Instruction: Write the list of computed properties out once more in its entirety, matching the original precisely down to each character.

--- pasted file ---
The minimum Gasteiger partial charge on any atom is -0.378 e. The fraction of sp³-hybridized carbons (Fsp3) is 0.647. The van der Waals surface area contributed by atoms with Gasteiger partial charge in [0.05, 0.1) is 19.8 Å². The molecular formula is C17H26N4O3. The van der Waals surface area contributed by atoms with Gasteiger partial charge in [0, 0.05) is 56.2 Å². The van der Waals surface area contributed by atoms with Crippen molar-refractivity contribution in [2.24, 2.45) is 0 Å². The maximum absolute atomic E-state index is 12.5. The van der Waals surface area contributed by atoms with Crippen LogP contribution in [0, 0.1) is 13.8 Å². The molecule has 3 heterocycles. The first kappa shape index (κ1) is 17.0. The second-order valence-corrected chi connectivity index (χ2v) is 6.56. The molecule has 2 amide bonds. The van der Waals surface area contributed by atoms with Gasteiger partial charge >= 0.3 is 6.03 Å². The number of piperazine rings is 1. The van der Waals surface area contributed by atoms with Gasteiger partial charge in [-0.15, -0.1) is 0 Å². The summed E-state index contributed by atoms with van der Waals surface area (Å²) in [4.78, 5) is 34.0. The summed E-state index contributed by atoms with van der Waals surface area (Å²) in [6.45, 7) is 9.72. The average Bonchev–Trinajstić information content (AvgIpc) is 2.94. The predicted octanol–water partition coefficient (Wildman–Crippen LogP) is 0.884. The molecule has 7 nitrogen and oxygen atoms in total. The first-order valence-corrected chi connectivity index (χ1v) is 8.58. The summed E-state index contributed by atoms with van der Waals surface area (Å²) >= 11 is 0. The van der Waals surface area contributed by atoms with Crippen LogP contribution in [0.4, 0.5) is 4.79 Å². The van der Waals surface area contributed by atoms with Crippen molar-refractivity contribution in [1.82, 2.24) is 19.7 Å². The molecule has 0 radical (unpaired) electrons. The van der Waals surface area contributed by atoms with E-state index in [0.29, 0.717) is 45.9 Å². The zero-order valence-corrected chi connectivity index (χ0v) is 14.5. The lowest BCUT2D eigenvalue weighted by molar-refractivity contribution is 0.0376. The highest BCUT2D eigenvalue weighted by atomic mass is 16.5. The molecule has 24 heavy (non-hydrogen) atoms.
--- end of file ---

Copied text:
The minimum Gasteiger partial charge on any atom is -0.378 e. The fraction of sp³-hybridized carbons (Fsp3) is 0.647. The van der Waals surface area contributed by atoms with Gasteiger partial charge in [0.05, 0.1) is 19.8 Å². The molecular formula is C17H26N4O3. The van der Waals surface area contributed by atoms with Gasteiger partial charge in [0, 0.05) is 56.2 Å². The van der Waals surface area contributed by atoms with Crippen molar-refractivity contribution in [2.24, 2.45) is 0 Å². The maximum absolute atomic E-state index is 12.5. The van der Waals surface area contributed by atoms with Crippen LogP contribution in [0, 0.1) is 13.8 Å². The molecule has 3 heterocycles. The first kappa shape index (κ1) is 17.0. The second-order valence-corrected chi connectivity index (χ2v) is 6.56. The molecule has 2 amide bonds. The van der Waals surface area contributed by atoms with Gasteiger partial charge >= 0.3 is 6.03 Å². The number of piperazine rings is 1. The van der Waals surface area contributed by atoms with Gasteiger partial charge in [-0.15, -0.1) is 0 Å². The summed E-state index contributed by atoms with van der Waals surface area (Å²) in [4.78, 5) is 34.0. The summed E-state index contributed by atoms with van der Waals surface area (Å²) in [6.45, 7) is 9.72. The average Bonchev–Trinajstić information content (AvgIpc) is 2.94. The predicted octanol–water partition coefficient (Wildman–Crippen LogP) is 0.884. The molecule has 7 nitrogen and oxygen atoms in total. The first-order valence-corrected chi connectivity index (χ1v) is 8.58. The summed E-state index contributed by atoms with van der Waals surface area (Å²) >= 11 is 0. The van der Waals surface area contributed by atoms with Crippen LogP contribution in [0.4, 0.5) is 4.79 Å². The van der Waals surface area contributed by atoms with Crippen molar-refractivity contribution in [1.82, 2.24) is 19.7 Å². The molecule has 0 radical (unpaired) electrons. The van der Waals surface area contributed by atoms with E-state index in [0.29, 0.717) is 45.9 Å². The zero-order valence-corrected chi connectivity index (χ0v) is 14.5. The lowest BCUT2D eigenvalue weighted by molar-refractivity contribution is 0.0376. The highest BCUT2D eigenvalue weighted by atomic mass is 16.5. The molecule has 24 heavy (non-hydrogen) atoms.